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This watercolour preparation study of St Enodoc Church, Cornwall is 29cm x 17cm signed, and mounted on acid-free card.

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Painting Cornwall

Sometime ago whilst on a visit to Cornwall I took a bit of a pilgrimage to the church of St Enodoc in Cornwall. I knew about about the 6th Century welsh hermit that lives in a cave on the site of the church, however this was not the reason

I trekked across a blustery golf course to this remote site. I was here to visit the last resting place of the great English poet Sir John Betjemin.

Sir John Betjemin

From a slow start, this shy man was to become poet Laureate of The United Kingdom. I love his deceptively simple verse and that he worked tirelessly to preserve the architecture of the UK after WW2, when the wrecking ball destroyed far more that the Luftwaffe ever did. His greatest achievement was to save gothic revival railway station St Pancras in London.

Where would The Hogwarts Express be without St Pancras station?

He wrote about St Enodoc in his famous poem Trebetherick, this being the village where he lived and where St Enodoc church is situated.

Then roller into roller curled

And thundered down the rocky bay,

And we were in a water world

Of rain and blizzard, sea and spray,

And one against the other hurled We struggled round to Greenaway.

Blesséd be St Enodoc, blesséd be the wave,

Blesséd be the springy turf, we pray, pray to thee,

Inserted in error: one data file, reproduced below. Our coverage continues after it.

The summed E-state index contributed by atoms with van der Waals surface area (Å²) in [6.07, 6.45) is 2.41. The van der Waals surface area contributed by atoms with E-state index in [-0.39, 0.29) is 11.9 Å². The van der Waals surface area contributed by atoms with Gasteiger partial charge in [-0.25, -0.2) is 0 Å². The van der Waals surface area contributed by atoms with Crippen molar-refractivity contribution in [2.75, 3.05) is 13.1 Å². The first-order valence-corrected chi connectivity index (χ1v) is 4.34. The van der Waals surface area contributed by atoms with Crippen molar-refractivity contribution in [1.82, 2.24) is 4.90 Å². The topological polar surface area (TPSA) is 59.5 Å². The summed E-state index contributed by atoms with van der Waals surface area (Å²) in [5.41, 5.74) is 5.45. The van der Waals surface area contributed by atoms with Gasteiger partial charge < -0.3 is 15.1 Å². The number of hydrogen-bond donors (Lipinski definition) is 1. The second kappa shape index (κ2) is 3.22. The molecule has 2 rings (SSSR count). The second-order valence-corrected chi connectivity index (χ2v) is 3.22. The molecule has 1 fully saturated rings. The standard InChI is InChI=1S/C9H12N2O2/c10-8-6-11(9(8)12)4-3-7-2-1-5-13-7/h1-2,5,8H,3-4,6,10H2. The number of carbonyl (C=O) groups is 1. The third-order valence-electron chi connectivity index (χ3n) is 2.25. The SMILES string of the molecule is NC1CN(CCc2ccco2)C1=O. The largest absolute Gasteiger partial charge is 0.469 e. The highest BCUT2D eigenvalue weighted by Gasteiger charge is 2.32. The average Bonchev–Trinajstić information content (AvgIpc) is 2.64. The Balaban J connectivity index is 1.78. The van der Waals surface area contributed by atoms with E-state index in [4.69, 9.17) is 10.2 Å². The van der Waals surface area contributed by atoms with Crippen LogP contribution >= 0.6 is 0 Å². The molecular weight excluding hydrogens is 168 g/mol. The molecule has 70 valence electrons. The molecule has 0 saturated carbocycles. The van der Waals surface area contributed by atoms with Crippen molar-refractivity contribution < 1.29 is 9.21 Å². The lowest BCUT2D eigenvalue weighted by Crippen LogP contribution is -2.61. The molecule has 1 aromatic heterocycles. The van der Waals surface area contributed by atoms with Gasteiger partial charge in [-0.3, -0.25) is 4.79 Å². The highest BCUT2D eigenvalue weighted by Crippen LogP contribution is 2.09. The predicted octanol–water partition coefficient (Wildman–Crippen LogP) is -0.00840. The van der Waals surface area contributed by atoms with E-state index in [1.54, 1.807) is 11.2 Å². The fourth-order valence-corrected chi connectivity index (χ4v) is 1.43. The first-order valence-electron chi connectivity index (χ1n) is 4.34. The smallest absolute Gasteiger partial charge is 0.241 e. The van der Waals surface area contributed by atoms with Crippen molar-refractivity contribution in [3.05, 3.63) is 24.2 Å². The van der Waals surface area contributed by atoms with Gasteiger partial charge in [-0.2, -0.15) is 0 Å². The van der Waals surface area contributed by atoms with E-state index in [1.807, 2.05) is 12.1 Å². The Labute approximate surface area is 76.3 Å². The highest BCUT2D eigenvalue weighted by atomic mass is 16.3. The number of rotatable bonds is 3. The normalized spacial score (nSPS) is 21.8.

Ask for our children all happy days you gave

To Ralph, Vasey, Alistair, Biddy, John and me.

About St Enodoc church

As mentioned there has been a place of worship on the site since the 5th century although almost all what we see today was built in the 15th century. From the day it was built however, blasts of the North Atlantic began to assault the church with great gusts of sand. So by the 16th century the battle to clear way the sand was all but lost and only the roof and the wobbly spire were sticking out of the dunes. Locally it was known as “Sinking Neddy”.

Of course, with all the doors covered its use as a church became ever more difficult. The parishioners were reduced to have one service a year by lowering themselves through a hole in the roof. Even this service was only held to maintain the ancient tithes.

Salvation came in 1864 when the church was dug out of the sand and surrounding dunes stabilised. They cleared enough of the dunes to make the church serviceable again though did not level the surrounding ground it so from a distance it still looks buried.

Painting St Enodoc church

You enter the church cemetery via a small stone gate house and Betjemins ornately carved slate gravestone is on the right. I paid my respects to the great man and made my way up to a bench which afforded me a view of the top of the church with Daymer Bay beyond. I painted this picture here, remembering to put in Stepper Point navigation tower on the far headland.

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